The CRS system and Express Entry selection
by Michael Scott
Since its introduction on January 1, 2015, the federal Express Entry system has brought thousands of skilled workers to Canada. The challenge faced by all applicants was first to obtain the highest number of assessment points in order to be selected from the online Expression of Interest (EOI) data base. The question is how to maximize your potential assessment points. There are some things in the Comparative Ranking System (CRS) that cannot be changed, such as your age at time of submission, but marital status, education, work experience and English and/or French language proficiency can all be altered. The change is important because the higher the points earned, the greater the chance of selection, which means receiving an invitation to apply (ITA) for Canadian permanent residence through the Express Entry system.
The Comparative Ranking System
The Comparative Ranking System (CRS) is a points-based system used to assess all profile submissions with the Express Entry pool. It is used to assess your skills, education, language ability, work experience, and other considerations such as close family supports. The Canadian government’s studies on the outcomes of economic class immigrants takes into consideration predictions of a candidate’s potential for success in the Canadian labour market.
The maximum CRS score is 1,200 points: 600 under core, spousal, and skill transferability components; and 600 points under the additional point’s categories. Beyond the core of age, education, work experience and language facility, additional points are given for provincial nomination (600 points), arranged employment (50 or 200 points), Canadian post-secondary education graduation (15 or 30 points), second language, French for example, proficiency (25 or 30 points) and a sibling in Canada (15 points).
Candidates who submit an EOI must update their profiles to reflect changes in the various categories. Some updates such as age or expiration of your language test will be triggered automatically. Others such as a job offer or provincial nomination or an improved language test result would result in an increase in the CRS score but only after the change is entered.
How to change your CRS score
You should check your potential CRS score before submitting the EOI but only IRCC can give you the actual score upon submission of your online profile. This information is helpful because you can compare your potential selection with the scoring of current or past Express Entry selections from the candidate pool.
Age is important so the sooner you maximize your chances by applying early before you age any further. If you are between the ages of 20 and 29 you receive the highest points for age and this decreases over 30 until age 45, which is given 0 points.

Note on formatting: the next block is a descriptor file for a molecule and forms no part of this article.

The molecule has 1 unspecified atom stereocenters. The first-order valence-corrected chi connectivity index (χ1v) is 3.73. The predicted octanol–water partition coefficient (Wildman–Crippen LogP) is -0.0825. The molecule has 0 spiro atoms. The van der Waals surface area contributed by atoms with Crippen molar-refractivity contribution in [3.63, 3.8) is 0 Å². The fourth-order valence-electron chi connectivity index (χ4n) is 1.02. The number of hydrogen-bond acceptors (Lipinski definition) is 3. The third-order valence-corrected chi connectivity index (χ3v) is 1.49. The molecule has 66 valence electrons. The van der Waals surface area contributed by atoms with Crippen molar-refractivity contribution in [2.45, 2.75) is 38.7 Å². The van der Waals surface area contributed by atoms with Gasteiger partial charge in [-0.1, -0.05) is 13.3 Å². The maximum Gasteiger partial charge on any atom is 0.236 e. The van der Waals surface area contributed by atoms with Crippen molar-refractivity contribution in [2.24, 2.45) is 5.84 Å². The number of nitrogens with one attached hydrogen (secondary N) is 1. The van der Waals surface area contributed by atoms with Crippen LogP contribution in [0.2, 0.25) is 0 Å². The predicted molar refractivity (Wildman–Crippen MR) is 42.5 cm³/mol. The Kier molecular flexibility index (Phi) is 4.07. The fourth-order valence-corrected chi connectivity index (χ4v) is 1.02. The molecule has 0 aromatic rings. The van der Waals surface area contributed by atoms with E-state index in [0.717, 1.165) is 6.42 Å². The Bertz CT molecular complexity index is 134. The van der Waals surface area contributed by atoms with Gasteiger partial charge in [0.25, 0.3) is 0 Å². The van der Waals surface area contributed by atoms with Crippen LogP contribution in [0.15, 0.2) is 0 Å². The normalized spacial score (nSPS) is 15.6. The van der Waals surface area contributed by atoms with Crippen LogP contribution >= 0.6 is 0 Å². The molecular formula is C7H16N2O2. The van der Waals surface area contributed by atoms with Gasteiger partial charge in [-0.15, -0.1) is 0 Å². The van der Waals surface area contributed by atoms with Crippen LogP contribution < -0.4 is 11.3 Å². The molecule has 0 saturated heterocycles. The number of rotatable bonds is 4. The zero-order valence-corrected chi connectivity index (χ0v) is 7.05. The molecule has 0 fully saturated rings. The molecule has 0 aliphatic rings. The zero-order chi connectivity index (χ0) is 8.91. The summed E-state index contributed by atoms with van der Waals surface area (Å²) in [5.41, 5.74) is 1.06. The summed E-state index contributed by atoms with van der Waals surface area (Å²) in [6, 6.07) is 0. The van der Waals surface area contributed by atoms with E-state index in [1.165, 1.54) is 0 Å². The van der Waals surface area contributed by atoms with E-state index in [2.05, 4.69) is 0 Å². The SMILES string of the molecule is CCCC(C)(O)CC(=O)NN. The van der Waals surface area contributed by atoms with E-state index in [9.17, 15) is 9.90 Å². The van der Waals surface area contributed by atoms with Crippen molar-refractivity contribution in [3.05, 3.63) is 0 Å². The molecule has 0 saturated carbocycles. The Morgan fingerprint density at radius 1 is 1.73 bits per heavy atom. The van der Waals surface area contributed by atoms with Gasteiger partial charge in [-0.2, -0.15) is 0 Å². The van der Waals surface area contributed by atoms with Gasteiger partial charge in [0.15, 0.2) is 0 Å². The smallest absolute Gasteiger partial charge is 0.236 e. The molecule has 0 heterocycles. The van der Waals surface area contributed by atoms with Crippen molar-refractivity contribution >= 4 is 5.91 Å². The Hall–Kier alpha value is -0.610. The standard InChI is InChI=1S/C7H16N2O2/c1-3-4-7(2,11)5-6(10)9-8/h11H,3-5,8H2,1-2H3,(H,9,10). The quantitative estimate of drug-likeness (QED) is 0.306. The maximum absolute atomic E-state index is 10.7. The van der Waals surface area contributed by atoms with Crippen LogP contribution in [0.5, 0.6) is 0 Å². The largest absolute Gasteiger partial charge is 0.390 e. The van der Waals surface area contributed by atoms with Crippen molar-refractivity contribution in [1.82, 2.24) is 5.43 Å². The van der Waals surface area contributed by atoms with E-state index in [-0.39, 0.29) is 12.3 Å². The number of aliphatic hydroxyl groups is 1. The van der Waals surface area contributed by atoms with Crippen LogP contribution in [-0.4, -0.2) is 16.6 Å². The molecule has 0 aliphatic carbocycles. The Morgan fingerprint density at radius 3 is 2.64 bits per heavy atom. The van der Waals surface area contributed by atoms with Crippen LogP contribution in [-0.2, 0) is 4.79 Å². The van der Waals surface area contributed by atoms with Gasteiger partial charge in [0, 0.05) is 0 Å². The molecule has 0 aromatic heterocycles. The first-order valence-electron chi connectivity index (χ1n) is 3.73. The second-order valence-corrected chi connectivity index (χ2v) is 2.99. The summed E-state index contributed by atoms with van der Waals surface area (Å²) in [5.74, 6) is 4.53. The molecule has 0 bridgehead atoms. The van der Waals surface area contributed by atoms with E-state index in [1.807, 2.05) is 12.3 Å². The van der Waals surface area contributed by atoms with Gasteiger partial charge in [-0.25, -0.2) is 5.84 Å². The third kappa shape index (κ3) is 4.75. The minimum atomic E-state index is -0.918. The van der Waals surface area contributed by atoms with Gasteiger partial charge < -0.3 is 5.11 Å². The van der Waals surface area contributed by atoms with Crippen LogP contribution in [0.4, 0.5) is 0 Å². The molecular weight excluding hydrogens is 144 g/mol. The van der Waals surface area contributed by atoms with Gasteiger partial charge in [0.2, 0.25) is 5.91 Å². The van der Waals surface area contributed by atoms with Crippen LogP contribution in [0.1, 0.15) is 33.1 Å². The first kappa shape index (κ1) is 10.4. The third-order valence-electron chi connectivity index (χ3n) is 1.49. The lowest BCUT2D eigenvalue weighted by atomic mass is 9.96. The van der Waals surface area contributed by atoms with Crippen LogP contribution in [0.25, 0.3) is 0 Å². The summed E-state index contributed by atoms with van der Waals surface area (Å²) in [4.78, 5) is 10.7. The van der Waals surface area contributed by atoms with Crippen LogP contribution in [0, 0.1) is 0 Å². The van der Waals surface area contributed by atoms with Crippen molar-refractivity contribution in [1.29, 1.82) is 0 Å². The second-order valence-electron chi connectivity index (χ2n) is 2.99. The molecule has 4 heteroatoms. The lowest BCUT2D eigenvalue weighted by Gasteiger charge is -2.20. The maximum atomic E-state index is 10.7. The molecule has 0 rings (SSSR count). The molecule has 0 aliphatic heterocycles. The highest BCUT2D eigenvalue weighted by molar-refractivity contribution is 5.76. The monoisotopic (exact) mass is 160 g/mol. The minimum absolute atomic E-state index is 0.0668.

In terms of language proficiency, it is important to understand that your score is based on four abilities: reading, speaking, listening, and writing. Each is given a separate score according to the Canadian Language Benchmarks (CLB). Consider the difference in scoring between CLB 4 and CLB 9. You should be aiming for the highest ranking possible, especially a base score of CLB 7 in all four language categories because this is required for the Federal Skilled Worker Program (FSWP), which is one of the three programs, along with the Canadian Experience Class (CEC) and the Federal Skilled Trades Program (FSTP).
It is important to enter your foreign work experience as well as any work you have done inside Canada. For example, a combination of one year of foreign skilled work experience (O, A or B level) along with CLB 7 in language is 13 points. If you have two or more years of foreign work, the score can receive an additional 25 or 50 points.
The quickest way to increase the overall CRS score is to obtain Canadian work experience or to complete additional education. If you have one post-graduation certificate, you can receive 112 points. This score can be increased to 119 points if you complete an additional one year of studies. You should not forget to include a sibling you have in Canada because they are worth an additional 15 points. Further candidates who are eligible for provincial nomination may be given 600 points on their CRS score.
The conclusion is that there are things all candidates can do to enhance their CRS scores. Examine the past scores to determine if the candidate pool is getting harder to match or easier, but first of all, do not despair. If you are not selected, do something to increase your CRS score or consider other options such as coming under temporary immigration as an international foreign student or overseas foreign worker. This will be the preliminary step you require in order to be selected.
Michael Scott is a Regulated Canadian Immigration Consultant (RCIC, R525678) who has 30 years of experience with Immigration Canada and the Manitoba Provincial Nominee Program. He currently works as a licensed consultant with Immigration Connexion International Ltd. Contact him at 204-691-1166 or 204-227-0292. E-mail: firstname.lastname@example.org.